Pro Micro (5V, 16Mhz) - Need a few clarifications about pins

Hi, I've been getting into Arduino with my daughter and I'm looking to build a real project with her. Building a USB Dual Analog Gamepad sounds like fun, but I could really use a few clarifications. To start I'll outline the basics of what I'm trying to do for clarity.

Make a PS/Xbox style HID USB gamepad for use with a PC (or Raspberry Pi, etc): -4x face buttons (A,B,X,Y) -4x shoulder buttons (L1, L2, R1, R2) -2x 'utility' buttons (Select & Start) -4x button based DPAD (Up, Down, Left, Right) -2x dual axis Analog Joysticks FWIW, I'm not doing any fancy custom PCB, just THT perf board and wires for everything.

So after looking through the options the Pro Micro (5V, 16Mhz) seems like exactly what I need. It does USB communication with a PC already, and can be setup to show up as a HID Game Controller. Plus there's a good Joystick library for Leonardo/Pro Micro boards that'll make life a lot easier. I do have a few questions about the Pro Micro though.

-Does it need pins 0&1 (Tx, Rx) for USB serial communication or can I use them for button inputs? I need 14 digital pins for my buttons, and honestly I'd prefer not to use shift registers if I can avoid it (one less thing taking up space and requiring wiring/soldering time).

-It says there are two 'extra' digital pins underneath the USB send & receive LEDs. If I want to use these do I need to de-solder the LEDs first?

-Is the RAW pin ok to power things with? The board itself will always be powered by USB. The two analog sticks I picked up need two +5V wires each, and there's only one VCC pin. It'd be a little cleaner to have two wires coming from each hole (RAW and VCC) than having some more jumpers/splices. Not really a big deal, if it isn't safe to power things from RAW I'm fine with having jumper wires instead of burning things out.

Any other tips/info about making a gamepad are definitely welcome. I did my best to do my research but it never hurts to have more info.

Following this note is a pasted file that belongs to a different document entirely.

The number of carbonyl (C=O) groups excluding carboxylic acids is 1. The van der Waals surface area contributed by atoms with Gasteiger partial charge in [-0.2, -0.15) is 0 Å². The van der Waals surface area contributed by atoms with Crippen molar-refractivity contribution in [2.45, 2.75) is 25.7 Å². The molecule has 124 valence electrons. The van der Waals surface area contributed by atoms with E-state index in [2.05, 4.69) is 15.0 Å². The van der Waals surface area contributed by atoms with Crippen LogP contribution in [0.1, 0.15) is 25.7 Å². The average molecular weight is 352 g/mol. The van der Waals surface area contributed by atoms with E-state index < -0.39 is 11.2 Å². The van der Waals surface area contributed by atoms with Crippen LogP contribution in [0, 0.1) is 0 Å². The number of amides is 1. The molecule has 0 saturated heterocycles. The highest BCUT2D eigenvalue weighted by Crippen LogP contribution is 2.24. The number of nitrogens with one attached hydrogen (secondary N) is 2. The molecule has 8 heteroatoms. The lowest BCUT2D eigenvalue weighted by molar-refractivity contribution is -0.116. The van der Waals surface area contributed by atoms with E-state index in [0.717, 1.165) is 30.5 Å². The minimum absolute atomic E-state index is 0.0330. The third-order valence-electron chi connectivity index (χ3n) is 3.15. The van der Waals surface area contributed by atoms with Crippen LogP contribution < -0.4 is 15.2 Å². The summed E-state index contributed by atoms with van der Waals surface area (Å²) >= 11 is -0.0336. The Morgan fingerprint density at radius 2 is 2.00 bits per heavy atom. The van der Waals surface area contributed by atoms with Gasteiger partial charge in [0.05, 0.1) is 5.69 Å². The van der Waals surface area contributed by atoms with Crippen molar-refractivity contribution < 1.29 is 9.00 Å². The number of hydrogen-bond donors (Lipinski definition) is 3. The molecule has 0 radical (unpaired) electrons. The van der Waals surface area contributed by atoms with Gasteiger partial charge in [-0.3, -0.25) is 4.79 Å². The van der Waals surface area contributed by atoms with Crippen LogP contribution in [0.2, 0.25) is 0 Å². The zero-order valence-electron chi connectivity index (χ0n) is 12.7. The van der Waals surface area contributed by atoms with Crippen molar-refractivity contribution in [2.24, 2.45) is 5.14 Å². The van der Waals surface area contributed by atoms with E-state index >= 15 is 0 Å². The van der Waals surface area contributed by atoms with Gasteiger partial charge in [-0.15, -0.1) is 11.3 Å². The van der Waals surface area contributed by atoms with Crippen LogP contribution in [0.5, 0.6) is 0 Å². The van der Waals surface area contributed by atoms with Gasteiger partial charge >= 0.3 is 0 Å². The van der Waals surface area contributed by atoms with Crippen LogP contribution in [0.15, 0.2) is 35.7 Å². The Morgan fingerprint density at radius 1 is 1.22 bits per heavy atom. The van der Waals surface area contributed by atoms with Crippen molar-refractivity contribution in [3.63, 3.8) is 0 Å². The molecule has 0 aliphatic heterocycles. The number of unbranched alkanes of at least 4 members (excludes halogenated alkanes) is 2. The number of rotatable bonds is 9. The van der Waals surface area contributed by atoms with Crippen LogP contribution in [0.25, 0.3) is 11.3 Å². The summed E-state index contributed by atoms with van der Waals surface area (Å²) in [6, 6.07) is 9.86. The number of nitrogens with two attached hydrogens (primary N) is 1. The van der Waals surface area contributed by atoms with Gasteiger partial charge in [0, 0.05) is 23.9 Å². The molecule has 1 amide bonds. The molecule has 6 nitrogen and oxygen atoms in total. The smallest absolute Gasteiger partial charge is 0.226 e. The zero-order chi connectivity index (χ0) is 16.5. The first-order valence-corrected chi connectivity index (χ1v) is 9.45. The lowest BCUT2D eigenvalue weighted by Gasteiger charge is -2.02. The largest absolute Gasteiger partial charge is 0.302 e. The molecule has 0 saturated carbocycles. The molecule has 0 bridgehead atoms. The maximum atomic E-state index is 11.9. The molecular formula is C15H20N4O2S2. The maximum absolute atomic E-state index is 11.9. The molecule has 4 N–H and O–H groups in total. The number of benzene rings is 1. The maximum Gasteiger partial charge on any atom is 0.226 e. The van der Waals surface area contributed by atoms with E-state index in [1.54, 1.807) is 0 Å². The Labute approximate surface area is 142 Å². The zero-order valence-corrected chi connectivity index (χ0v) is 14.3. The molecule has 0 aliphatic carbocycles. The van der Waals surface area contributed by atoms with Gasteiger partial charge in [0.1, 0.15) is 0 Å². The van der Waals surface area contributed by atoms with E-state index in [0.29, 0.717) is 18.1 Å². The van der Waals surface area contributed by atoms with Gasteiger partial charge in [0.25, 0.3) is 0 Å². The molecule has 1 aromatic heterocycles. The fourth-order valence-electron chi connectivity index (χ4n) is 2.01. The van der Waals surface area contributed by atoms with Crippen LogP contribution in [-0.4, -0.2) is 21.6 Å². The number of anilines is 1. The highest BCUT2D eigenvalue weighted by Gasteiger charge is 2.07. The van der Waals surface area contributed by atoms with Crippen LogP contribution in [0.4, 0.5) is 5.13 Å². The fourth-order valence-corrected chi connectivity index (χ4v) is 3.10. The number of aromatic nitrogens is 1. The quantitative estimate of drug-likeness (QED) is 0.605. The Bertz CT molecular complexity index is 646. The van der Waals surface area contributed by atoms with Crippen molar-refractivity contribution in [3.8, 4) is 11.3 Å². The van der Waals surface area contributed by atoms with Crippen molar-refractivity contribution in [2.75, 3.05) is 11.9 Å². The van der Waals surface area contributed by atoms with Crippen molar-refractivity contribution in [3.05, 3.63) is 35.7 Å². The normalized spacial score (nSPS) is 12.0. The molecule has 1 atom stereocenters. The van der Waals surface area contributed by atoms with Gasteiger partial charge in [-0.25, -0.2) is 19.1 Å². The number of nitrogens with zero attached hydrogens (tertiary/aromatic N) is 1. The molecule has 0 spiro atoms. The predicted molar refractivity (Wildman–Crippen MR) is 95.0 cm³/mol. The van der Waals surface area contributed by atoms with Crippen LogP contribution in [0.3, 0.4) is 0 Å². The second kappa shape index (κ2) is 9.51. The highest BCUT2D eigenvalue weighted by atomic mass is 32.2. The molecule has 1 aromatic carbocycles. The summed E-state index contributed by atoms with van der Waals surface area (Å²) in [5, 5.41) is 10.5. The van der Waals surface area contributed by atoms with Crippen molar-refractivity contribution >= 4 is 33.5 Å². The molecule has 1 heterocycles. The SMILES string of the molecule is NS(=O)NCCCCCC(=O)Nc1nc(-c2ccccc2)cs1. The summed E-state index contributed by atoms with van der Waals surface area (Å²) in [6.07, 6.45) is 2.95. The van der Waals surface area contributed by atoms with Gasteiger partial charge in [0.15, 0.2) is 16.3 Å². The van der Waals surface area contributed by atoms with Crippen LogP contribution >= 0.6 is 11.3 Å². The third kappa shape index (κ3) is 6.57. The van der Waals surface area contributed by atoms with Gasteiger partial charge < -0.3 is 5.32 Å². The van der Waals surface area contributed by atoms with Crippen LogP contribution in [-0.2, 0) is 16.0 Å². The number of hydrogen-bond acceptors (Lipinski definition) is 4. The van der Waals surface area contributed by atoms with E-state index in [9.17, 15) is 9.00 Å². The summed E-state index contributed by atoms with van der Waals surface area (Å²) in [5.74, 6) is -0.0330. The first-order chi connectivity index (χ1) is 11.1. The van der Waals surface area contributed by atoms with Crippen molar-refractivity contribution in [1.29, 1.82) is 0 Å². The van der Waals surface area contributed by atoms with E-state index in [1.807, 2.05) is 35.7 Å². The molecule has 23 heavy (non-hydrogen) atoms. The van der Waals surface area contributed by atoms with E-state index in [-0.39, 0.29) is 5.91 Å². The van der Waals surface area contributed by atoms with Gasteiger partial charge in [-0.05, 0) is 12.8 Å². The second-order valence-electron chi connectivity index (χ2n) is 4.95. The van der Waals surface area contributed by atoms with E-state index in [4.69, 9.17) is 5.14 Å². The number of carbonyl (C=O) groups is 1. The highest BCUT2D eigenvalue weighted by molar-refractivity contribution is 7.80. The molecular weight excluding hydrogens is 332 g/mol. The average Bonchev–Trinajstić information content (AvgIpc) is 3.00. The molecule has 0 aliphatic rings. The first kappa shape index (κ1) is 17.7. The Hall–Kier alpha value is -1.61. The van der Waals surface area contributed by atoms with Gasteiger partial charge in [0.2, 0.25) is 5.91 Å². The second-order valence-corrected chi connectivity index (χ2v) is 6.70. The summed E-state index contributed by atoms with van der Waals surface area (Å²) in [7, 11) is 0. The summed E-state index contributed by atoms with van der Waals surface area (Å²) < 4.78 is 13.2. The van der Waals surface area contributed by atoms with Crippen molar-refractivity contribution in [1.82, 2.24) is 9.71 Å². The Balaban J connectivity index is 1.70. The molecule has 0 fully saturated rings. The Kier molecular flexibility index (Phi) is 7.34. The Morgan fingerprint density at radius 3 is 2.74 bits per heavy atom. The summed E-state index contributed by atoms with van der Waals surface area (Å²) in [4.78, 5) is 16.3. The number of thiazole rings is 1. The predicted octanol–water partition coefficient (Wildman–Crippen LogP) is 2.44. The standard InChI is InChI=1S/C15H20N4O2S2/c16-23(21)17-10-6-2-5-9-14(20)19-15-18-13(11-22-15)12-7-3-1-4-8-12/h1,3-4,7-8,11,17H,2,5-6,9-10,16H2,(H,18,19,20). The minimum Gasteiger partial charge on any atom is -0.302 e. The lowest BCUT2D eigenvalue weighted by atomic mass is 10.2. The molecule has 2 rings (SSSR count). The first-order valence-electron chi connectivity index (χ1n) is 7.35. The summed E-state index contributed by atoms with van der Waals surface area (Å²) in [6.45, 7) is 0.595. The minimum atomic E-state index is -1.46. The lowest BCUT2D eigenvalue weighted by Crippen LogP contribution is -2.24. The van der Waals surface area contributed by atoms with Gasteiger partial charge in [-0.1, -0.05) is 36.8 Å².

Cheers

1 No, pins 0 and 1 are only needed for USB serial on devices that don't have native USB.

  1. If you're out of pins, get a micro, instead of a pro micro. Pro micro is a gimped version of micro without all the pins broken out - I don't know why they are so abundant. If you need to use an I/O pin otherwise connected to an LED, if the pin is an output driving something that doesn't draw much current, you don't need to remove the LED. If using it as an input, though, you do need to remove the LED.

  2. No, you may not use RAW to power things - it's the input to the on-board regulator. Either make a Y-cable or use a little scrap of prototyping board to split it up (hey, guess what, I happen to sell some lovely little pieces of prototyping board).

Thanks for clearing things up DrAzzy. I'll keep the tip about the Micro in mind when I decide to build a second game pad (I already have the pro micro coming). Kinda odd naming convention, I incorrectly assumed 'pro' meant it was the same thing just missing a few 'convenience' things for the sake of being slightly smaller.

If you consider some of the digital I/O pins "convenience", then yes, that's true....

Pro Micros have a bad reputation when it comes to the USB connector; it easily breaks off.

I think it's advisable to use a panel mount connector with a cable that fits in the Pro Micro; look at the images that google gives for micro usb panel mount to get ideas.